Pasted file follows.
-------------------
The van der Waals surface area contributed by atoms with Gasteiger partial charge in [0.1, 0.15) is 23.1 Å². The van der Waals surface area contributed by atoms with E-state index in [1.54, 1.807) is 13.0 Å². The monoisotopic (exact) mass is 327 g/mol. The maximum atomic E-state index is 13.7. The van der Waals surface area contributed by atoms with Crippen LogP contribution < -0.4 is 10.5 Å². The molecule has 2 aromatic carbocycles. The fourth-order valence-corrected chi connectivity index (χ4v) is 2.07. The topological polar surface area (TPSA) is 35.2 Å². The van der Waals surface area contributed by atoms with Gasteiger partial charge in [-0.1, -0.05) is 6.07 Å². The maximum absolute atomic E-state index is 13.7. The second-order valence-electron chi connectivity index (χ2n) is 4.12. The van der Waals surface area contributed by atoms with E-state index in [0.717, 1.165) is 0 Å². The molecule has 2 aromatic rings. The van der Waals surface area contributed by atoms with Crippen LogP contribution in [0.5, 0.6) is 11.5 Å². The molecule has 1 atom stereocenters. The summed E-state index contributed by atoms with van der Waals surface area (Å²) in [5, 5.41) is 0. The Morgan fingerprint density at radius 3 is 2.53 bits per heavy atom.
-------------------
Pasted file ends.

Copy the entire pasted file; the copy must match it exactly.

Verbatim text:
The van der Waals surface area contributed by atoms with Gasteiger partial charge in [0.1, 0.15) is 23.1 Å². The van der Waals surface area contributed by atoms with E-state index in [1.54, 1.807) is 13.0 Å². The monoisotopic (exact) mass is 327 g/mol. The maximum atomic E-state index is 13.7. The van der Waals surface area contributed by atoms with Crippen LogP contribution < -0.4 is 10.5 Å². The molecule has 2 aromatic carbocycles. The fourth-order valence-corrected chi connectivity index (χ4v) is 2.07. The topological polar surface area (TPSA) is 35.2 Å². The van der Waals surface area contributed by atoms with Gasteiger partial charge in [-0.1, -0.05) is 6.07 Å². The maximum absolute atomic E-state index is 13.7. The second-order valence-electron chi connectivity index (χ2n) is 4.12. The van der Waals surface area contributed by atoms with E-state index in [0.717, 1.165) is 0 Å². The molecule has 2 aromatic rings. The van der Waals surface area contributed by atoms with Crippen LogP contribution in [0.5, 0.6) is 11.5 Å². The molecule has 1 atom stereocenters. The summed E-state index contributed by atoms with van der Waals surface area (Å²) in [5, 5.41) is 0. The Morgan fingerprint density at radius 3 is 2.53 bits per heavy atom.